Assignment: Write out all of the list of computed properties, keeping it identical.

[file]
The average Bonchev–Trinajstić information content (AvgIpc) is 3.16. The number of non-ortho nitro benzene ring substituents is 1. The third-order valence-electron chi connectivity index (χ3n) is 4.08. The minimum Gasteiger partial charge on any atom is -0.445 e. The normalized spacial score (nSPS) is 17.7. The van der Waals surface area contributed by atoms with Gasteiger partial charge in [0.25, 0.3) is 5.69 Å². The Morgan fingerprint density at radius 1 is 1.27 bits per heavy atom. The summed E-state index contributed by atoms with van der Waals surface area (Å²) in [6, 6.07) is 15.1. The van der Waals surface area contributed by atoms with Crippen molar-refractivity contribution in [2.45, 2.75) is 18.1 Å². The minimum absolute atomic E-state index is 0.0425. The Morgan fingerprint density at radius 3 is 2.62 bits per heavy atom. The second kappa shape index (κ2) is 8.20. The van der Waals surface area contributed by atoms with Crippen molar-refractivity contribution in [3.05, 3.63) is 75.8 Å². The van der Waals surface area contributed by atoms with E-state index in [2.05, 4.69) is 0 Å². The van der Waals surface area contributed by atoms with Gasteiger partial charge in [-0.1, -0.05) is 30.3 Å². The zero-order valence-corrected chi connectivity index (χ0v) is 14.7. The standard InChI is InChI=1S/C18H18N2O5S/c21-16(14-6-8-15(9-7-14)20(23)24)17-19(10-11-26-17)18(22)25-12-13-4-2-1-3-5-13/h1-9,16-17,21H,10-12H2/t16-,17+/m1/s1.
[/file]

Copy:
The average Bonchev–Trinajstić information content (AvgIpc) is 3.16. The number of non-ortho nitro benzene ring substituents is 1. The third-order valence-electron chi connectivity index (χ3n) is 4.08. The minimum Gasteiger partial charge on any atom is -0.445 e. The normalized spacial score (nSPS) is 17.7. The van der Waals surface area contributed by atoms with Gasteiger partial charge in [0.25, 0.3) is 5.69 Å². The Morgan fingerprint density at radius 1 is 1.27 bits per heavy atom. The summed E-state index contributed by atoms with van der Waals surface area (Å²) in [6, 6.07) is 15.1. The van der Waals surface area contributed by atoms with Crippen molar-refractivity contribution in [2.45, 2.75) is 18.1 Å². The minimum absolute atomic E-state index is 0.0425. The Morgan fingerprint density at radius 3 is 2.62 bits per heavy atom. The second kappa shape index (κ2) is 8.20. The van der Waals surface area contributed by atoms with Crippen molar-refractivity contribution in [3.05, 3.63) is 75.8 Å². The van der Waals surface area contributed by atoms with E-state index in [2.05, 4.69) is 0 Å². The van der Waals surface area contributed by atoms with Gasteiger partial charge in [-0.1, -0.05) is 30.3 Å². The zero-order valence-corrected chi connectivity index (χ0v) is 14.7. The standard InChI is InChI=1S/C18H18N2O5S/c21-16(14-6-8-15(9-7-14)20(23)24)17-19(10-11-26-17)18(22)25-12-13-4-2-1-3-5-13/h1-9,16-17,21H,10-12H2/t16-,17+/m1/s1.